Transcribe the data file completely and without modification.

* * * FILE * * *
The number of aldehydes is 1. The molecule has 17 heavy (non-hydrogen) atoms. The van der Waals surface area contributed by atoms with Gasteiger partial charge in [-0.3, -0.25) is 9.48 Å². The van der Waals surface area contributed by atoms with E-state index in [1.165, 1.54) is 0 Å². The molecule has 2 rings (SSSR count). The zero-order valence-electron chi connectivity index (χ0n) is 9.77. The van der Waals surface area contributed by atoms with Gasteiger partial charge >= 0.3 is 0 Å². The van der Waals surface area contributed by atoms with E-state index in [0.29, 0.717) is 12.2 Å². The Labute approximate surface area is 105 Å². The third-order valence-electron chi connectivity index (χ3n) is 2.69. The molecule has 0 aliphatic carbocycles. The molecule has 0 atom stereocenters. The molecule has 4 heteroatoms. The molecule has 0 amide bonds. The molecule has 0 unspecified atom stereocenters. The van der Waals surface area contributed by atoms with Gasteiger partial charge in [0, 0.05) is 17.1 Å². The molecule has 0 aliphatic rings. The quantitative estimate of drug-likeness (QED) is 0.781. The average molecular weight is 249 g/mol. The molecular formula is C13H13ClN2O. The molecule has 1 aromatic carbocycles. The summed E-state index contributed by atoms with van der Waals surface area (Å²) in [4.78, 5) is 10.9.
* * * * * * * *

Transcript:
The number of aldehydes is 1. The molecule has 17 heavy (non-hydrogen) atoms. The van der Waals surface area contributed by atoms with Gasteiger partial charge in [-0.3, -0.25) is 9.48 Å². The van der Waals surface area contributed by atoms with E-state index in [1.165, 1.54) is 0 Å². The molecule has 2 rings (SSSR count). The zero-order valence-electron chi connectivity index (χ0n) is 9.77. The van der Waals surface area contributed by atoms with Gasteiger partial charge >= 0.3 is 0 Å². The van der Waals surface area contributed by atoms with E-state index in [0.29, 0.717) is 12.2 Å². The Labute approximate surface area is 105 Å². The third-order valence-electron chi connectivity index (χ3n) is 2.69. The molecule has 0 aliphatic carbocycles. The molecule has 0 atom stereocenters. The molecule has 4 heteroatoms. The molecule has 0 amide bonds. The molecule has 0 unspecified atom stereocenters. The van der Waals surface area contributed by atoms with Gasteiger partial charge in [0, 0.05) is 17.1 Å². The molecule has 0 aliphatic rings. The quantitative estimate of drug-likeness (QED) is 0.781. The average molecular weight is 249 g/mol. The molecular formula is C13H13ClN2O. The molecule has 1 aromatic carbocycles. The summed E-state index contributed by atoms with van der Waals surface area (Å²) in [4.78, 5) is 10.9.